I appreciate what Clive Barker set out to do with “Lord of Illusions” by introducing us to Harry D’Amour, a reluctant private eye who’d be thrown in to horrifying situations that far outstretched mobsters and cheating wives. In “Lord of Illusions,” Scream Factor gives Barker the chance to present audiences with the director’s cut. This new cut is longer, re-edited, and given a heavier emphasis on the neo-noir crime investigation by D’Amour that leads him to the front door of a satanic wizard that intends to destroy the world, and everything in it. I really wish I could have seen what D’Amour would get in to in future cases. Perhaps the cenobites? Something Lovecraftian?
Director Nicholas Stoll’s comedy at least has entertainment value going for it. It may not be the most consistent or tonally even film of the year, but it’s kind of fun when you get down to it. That’s mainly thanks to Zac Efron and Dave Franco that save the movie from being another self indulgent Seth Rogen improv-athon. Rogen literally can’t play anyone but Rogen anymore, even when playing an alien from outer space, but the supporting cast for “Neighbors” really keeps the film from diving in to abysmal depths and keeps it a notch above mediocre. That also includes Rose Byrne, and the hilarious Carla Gallo.
I always kind of snickered at the people that mock “Vatos” for being the episode about the Mexican gang with the heart of gold. For one thing, the group in Atlanta wasn’t all gang members, and for another if you knew about the Latin and Hispanic culture, “Vatos” rings very true to life. Take the biggest most violent Hispanic male and he’d most likely cower in respect to an elderly man or woman simply because the race reveres the elderly.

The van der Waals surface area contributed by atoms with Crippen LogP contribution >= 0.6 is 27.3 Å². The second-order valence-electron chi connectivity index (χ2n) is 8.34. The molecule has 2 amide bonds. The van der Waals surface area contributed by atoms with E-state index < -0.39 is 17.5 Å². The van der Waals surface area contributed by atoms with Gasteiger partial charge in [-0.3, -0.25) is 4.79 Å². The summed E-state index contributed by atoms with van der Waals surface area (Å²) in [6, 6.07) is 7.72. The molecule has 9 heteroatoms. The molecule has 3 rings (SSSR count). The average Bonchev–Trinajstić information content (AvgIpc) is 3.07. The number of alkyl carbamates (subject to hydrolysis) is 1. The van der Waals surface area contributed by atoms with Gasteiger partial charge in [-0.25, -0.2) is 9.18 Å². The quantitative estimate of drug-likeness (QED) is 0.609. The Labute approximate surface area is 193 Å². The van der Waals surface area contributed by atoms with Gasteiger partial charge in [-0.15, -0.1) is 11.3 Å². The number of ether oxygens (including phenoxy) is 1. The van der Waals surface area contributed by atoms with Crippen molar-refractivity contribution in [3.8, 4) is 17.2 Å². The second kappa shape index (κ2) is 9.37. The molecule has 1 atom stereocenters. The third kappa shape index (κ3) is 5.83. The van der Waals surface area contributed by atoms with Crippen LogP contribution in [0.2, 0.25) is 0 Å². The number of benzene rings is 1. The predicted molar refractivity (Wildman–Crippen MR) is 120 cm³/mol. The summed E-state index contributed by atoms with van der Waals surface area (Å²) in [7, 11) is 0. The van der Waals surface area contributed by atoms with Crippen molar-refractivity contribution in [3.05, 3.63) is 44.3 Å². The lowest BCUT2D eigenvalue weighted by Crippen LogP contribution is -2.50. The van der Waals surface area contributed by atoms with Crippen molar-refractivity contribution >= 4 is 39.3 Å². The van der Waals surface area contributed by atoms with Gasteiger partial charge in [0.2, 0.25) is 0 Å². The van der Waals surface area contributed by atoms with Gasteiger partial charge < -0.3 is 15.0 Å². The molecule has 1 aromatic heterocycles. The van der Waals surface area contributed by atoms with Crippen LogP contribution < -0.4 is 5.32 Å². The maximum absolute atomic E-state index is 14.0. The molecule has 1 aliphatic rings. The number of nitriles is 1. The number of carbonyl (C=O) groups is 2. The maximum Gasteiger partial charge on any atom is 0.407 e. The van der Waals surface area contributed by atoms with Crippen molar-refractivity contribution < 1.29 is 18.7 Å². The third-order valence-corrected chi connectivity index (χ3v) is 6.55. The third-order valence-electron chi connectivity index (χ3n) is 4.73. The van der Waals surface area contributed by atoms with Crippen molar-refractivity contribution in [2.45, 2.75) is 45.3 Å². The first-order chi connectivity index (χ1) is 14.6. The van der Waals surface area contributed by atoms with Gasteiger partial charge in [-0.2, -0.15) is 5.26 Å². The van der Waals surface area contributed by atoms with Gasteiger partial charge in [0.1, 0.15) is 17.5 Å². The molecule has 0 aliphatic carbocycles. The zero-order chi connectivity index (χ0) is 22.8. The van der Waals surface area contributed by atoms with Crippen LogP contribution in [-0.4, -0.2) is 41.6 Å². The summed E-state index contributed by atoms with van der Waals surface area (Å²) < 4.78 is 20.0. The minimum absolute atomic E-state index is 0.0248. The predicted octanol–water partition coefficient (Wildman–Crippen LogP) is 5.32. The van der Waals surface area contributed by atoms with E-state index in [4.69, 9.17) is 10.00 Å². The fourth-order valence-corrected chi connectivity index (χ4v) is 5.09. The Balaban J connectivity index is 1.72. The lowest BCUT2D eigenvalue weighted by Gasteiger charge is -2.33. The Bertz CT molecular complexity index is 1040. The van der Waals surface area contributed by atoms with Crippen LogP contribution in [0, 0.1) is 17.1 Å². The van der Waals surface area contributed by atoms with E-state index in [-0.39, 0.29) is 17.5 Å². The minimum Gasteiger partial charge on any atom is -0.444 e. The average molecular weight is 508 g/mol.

Originally the previews for “Vatos” kind of annoyed me, but after watching it in its initial broadcast, it’s a surprisingly great episode. It is most people’s favorite of season one, but it’s not mine. Granted, it’s fantastic, but it really isn’t my favorite of the six episode prologue.
Taken from Kareteci Kiz (“Karate Girl”), this viral classic should be a hilarious start to any Monday. This is how you DON’T do a death scene in an action movie.
While Craig Johnson’s “The Skeleton Twins” had every chance to be a self indulgent vehicle for two SNL alumnis, “The Skeleton Twins” ends up being quite fantastic, and compliments the idea that Kristen Wiig is more than a comedian. Co-star Bill Hader also proves he can handle dramatic material with the best of them. Hader’s turn as a self loathing homosexual who is one part of self destructive twins is something of a revelation, and his turn here is Oscar worthy. Maggie is on the verge of committing suicide when she gets a call from a hospital alerting her that her long lost twin brother Milo attempted suicide.